My son recently came home after a really tough day.

In a fit of rage, he threw his brand new sneakers over our backyard fence and into the neighbour’s pool.

So, I took a very deep breath. And then another. I tuned into what was happening inside of me.

Then, I had words with him. Calm but firm words.

Then, I walked with him next door, explained the situation to our neighbours in a playful, kind way.

And our lovely neighbours retrieved his soggy sneakers.

Later that evening, after having a shower my son told me that he was really sorry.

He told me how much he loved me. He said that I was the best mum in the world and that perhaps we was not ready to start playing Fortnight after all (a huge win because he has been begging to get that bloody game for months).

My point is this: The people we care about need our compassion the most when they least deserve it.

However, to be able to keep our heart open in these moments we need a whole new understanding of self, and a whole new understanding of power.

Thanks to my self-fidelity practice, when my son chucked those sneakers, I was able to avoid being hijacked my the parts of me that were enraged and embarrassed.

And because of this, I maintained just enough connection to my core to sense that throwing his beloved sneakers over that fence was a cry for help.

A cry for support from his family.

I was able to keep my heart open to him when parts of me wanted to yell, to punish, to disconnect – to send him to his room.

All of which would have been a twist of the knife in his already pained little heart.

I went to bed that night with my heart feeling full and soft. Reflecting on what had happened, I realised that I can navigate my way through moments when my inner “Little Miss Catastrophiser” is screaming inside my head: “Your kids are feral and spoilt. Your life is a complete and utter disaster and its all your fault! DO SOMETHING!

I felt proud of myself, but not because I thought I was “the best mum in the world”. I felt proud of myself because of the inner work I have done. That I had persisted with my inner work, even when it felt like I was opening a terrifying can of worms.

That I had cultivated a practice that was really was helping me to stay connected to the best version of myself in moments that matter. And that really was gold.

We all parts that compel us to lash out. Parts that desperately wants to control the world around us. Parts that believe that we can’t handle hard things. Parts that want to MAKE. IT. STOP.  by any means possible. But conceding the drivers seat to these parts is not true power.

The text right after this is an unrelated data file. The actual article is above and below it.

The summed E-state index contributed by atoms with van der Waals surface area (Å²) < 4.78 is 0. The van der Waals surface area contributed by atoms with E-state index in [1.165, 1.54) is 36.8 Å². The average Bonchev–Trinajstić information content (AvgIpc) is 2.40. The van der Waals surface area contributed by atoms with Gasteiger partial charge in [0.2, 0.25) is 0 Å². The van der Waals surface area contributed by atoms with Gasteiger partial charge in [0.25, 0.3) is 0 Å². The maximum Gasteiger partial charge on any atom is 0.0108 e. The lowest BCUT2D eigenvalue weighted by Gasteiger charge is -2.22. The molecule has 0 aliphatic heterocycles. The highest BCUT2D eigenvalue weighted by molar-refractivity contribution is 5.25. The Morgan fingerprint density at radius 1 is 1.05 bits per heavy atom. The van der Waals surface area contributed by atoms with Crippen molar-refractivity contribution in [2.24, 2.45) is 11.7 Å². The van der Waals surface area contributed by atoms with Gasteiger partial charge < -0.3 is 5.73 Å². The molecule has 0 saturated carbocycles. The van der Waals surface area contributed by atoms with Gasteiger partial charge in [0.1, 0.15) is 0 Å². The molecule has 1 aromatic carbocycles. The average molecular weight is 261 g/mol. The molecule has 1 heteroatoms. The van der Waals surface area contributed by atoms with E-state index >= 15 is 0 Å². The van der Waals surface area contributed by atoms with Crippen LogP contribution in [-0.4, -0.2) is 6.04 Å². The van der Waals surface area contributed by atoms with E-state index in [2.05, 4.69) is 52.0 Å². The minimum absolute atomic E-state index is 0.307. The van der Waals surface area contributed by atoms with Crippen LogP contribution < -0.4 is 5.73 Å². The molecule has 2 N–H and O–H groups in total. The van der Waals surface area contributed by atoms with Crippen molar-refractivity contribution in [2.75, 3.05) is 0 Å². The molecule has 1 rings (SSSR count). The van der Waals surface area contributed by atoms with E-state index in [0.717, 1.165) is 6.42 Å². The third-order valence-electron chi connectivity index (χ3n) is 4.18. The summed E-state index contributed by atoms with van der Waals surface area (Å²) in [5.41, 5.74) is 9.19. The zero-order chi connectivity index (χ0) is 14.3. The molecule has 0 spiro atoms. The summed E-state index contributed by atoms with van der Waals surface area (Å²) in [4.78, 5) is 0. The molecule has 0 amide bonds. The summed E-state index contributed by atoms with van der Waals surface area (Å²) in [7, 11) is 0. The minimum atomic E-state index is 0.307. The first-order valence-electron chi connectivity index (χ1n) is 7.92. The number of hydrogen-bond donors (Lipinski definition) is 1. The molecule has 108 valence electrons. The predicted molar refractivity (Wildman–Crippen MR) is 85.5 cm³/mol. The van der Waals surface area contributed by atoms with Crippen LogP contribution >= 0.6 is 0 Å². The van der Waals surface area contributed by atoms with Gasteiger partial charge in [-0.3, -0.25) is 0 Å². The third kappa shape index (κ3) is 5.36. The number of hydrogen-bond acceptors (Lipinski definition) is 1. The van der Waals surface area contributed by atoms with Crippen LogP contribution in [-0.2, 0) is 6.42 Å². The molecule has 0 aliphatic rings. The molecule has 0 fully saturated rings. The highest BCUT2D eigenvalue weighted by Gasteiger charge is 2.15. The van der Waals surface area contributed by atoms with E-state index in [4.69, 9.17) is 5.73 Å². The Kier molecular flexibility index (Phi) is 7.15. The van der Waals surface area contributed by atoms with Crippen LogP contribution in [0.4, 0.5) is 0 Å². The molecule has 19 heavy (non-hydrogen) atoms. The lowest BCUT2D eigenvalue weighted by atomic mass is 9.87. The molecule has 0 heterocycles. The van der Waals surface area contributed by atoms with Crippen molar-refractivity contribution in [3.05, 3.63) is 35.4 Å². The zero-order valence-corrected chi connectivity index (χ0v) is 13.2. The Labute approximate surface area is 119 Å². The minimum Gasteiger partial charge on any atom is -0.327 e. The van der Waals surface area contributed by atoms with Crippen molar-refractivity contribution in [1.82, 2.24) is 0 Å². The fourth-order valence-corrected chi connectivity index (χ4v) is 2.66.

True power is about having the capability to take good care of the many different parts of ourselves so we can compassionately and confidently navigate our way through struggle and into a more hopeful, more resourceful, and more empowered state.

True power comes from knowing how to rise above our pain and fear to reconnect to that centered place of wisdom, love and strength.


Last week I did two different deliveries of my brand new Being True Masterclass. The feedback I received was incredibly uplifting.

More and more, leaders and beginning to see the strong connections between authenticity, belonging, engagement, health, performance and retention. At this is great news for everyone.

And it all begins with the co-creation of workplaces where people can feel free to be themselves. And that begins with equipping your leaders with capability to cultivate true power by staying true to their true nature in good times in an bad. And this is precisely what I teach in my masterclass

The 4 outcomes of my masterclass are:
✓ An awareness of the true COST of disconnecting from your authentic self
✓ A deeper understanding of the root CAUSES of this disconnection
✓ An introduction to an evidence-based CURE that restores your connection
✓ A chance to play with practices that build the CAPABILITY to stay true to yourself

Reach out if you’re interested in an authentic leadership learning experience with a difference –

Knowing others is intelligence;
knowing yourself is true wisdom.
Mastering others is strength;
mastering yourself is true power.